We launched Astro 2 with improvements to Astro 1, including a new CLI called Clack. Content collections allow easy authoring with Markdown or MDX. Hybrid rendering improves performance and supports APIs. Astro 2 also features a new design and better error messaging.

We launched Astro 2 back in January and it brought a lot of improvements to an already very good framework called Astro 1. It featured this new CLI. This is what our CLI looks like. Very, very good. And until today, this is loved by a lot of people. And because it's so good, we released it as an open source library called Clack for you to use in your own projects. That's the beauty of open source. It can be framework agnostic and it can be very accessible.

With Astro 2, we shipped content collections. Content collections offer this way of authoring content with something like Markdown or MDX in a complete type safe way. We use a well-known library for that called Zod and it actually will look like this. Just all out of your Markdown. Really, really easy. For you as a developer, that is.

Next we brought you hybrid rendering. And hybrid rendering meant that you could use middleware, you could improve your rendering performance for the pages that get visited frequently or you just want to add an API to a very static website. It's all possible with hybrid rendering. And with the use of Vite 4, we were able to get a performance improvement of 33%, which is a lot. Of course, there are a couple of other things.

Astro 2 also featured a new design. Not just a design for our brand and our branding pages, marketing pages, everything like that, but also for you. A benefit for you as a user of Astro would be better errors. First we always get them, we want to Google them and then you get zero results returned. That's annoying. Well, we just guide you towards the error. If I can read this correctly, it says, your blog, astrotutorial.mdx, which is the content file, the front matter does not match your scheme. There is something wrong. It's title. You are forgetting your title. And even today, in all the other frameworks, we're still driving the error messaging forward.

4. Astro 3: View Transitions and Improved Performance

Short description:

Frameworks like Nuxt and Svelte are delivering better error formatting. Astro 3 was the most exciting launch and major release. It introduced view transitions, making multi-page applications feel like SPAs. Only two lines of code are needed. Astro 3 also shipped Edge middleware for faster content delivery, image optimizing, and a major internal refactoring resulting in improved performance and the ability to use any JSX framework while preserving state.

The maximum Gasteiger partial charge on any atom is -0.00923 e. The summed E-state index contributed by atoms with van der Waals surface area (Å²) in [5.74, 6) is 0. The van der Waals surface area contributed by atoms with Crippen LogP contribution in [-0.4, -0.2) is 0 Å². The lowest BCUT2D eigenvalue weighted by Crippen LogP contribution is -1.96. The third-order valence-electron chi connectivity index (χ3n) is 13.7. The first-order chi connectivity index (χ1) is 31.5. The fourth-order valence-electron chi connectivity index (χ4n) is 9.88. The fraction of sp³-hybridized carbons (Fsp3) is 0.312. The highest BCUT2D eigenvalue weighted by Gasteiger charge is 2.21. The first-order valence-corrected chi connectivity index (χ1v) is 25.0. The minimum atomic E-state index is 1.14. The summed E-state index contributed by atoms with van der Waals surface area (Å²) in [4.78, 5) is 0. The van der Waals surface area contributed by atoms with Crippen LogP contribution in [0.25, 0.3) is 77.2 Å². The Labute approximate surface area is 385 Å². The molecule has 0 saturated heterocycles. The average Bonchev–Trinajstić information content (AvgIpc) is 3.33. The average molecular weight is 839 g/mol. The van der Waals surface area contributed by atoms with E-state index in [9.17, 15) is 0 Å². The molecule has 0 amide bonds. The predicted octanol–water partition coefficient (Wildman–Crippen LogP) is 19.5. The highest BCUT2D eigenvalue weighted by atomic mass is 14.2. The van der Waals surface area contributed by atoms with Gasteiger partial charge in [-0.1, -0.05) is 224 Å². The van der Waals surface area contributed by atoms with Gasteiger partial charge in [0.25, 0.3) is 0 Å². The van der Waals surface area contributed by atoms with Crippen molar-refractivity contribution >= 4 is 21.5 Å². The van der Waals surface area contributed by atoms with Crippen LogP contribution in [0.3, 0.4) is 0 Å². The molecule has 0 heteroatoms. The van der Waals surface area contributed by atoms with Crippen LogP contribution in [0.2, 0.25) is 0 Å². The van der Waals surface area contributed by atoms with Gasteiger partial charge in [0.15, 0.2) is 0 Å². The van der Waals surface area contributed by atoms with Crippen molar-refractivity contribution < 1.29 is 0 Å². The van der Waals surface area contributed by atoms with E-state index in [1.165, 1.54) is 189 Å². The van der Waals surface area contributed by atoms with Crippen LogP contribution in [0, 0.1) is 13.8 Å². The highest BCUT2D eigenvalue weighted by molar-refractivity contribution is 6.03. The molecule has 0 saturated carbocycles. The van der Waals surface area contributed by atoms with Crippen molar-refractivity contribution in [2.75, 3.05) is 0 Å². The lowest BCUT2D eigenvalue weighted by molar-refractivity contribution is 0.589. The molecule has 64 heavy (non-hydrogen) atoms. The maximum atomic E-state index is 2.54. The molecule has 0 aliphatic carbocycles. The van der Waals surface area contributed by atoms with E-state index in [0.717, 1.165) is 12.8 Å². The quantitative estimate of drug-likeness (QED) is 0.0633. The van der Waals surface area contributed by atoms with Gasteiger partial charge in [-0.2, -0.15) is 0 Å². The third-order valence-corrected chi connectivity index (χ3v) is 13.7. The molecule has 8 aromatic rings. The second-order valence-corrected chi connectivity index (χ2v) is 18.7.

And it's very good that we see frameworks like Nuxt and, I think, Svelte, hopping on the train of delivering better error formatting.

Then in August, which is not that long ago, we released Astro 3, the most exciting launch and major of Astro that we ever did to that point.

We shipped view transitions. Who has used view transitions? Not in Astro, everywhere. Not that many people. Awesome. Who knows what view transitions are? Okay. That's a lot of people more. Okay, nice.

I can show it to you. Because I can show it to you in a very simple graphic here. I think this says enough, right? View transitions make your multi-page application or MPA, as you will, feel like an SPA. You're shipping JavaScript. This is actually all browser native. So, you are not shipping any JavaScript. And thus, faster and better performance. But the craziest thing about all of this in Astro is that you only have to use two lines of code. Whoa! There we go. Good, good.

So, with Astro 3, we also shipped Edge middleware, so you could deliver even content faster to your end users, creating a way faster response time. We shipped image optimizing, which is really easy to do. It's just import the image, use it in the image component, and you could use that with picture. And the difference with picture is that you could actually use different formats or multiple sizes, whatever, and it will always be optimized. But you, as a developer, get to see or get to use the most quality image that you have. And we'll take care of the rest for you.

By a major refactoring in our internals with Astro 3, we were able to get another 75 performance gain. And that was to Astro 2, which already was 33% faster than Astro 1. And what that refactoring did to our internals is really good, because it made it so that you could use any JSX framework, like Solid, Preact, or React, and you are preserving your state while you're altering a file. So, as you can see, the counter is still running. It's in the state.

5. Astro's Features and Launch Week

Short description:

Astro introduces fast refresh, eliminating the annoyance of modals closing automatically. Page partials allow developers to use popular libraries like HDMX. Starlight, a documentation platform built on Astro, is gaining popularity. Launch week included the announcement of Astro 4 and the ecosystem fund, dedicated to improving the lives of users.

But if you type, it stays just keeping updating the state. And we all know how annoying it can be when you're working on a modal and you change something in styles and it just closes automatically. We reopen it again, do it a couple of times until it's good. This gets rid of that. It's called fast refresh. Really, really awesome.

We ship you page partials. Page partials are literally what it says. It's basically a page without any doc type HTML, without any head or any body. And what you get as a developer is that you can get something like HDMX to work. HDMX is now really popular, so it's possible within Astro.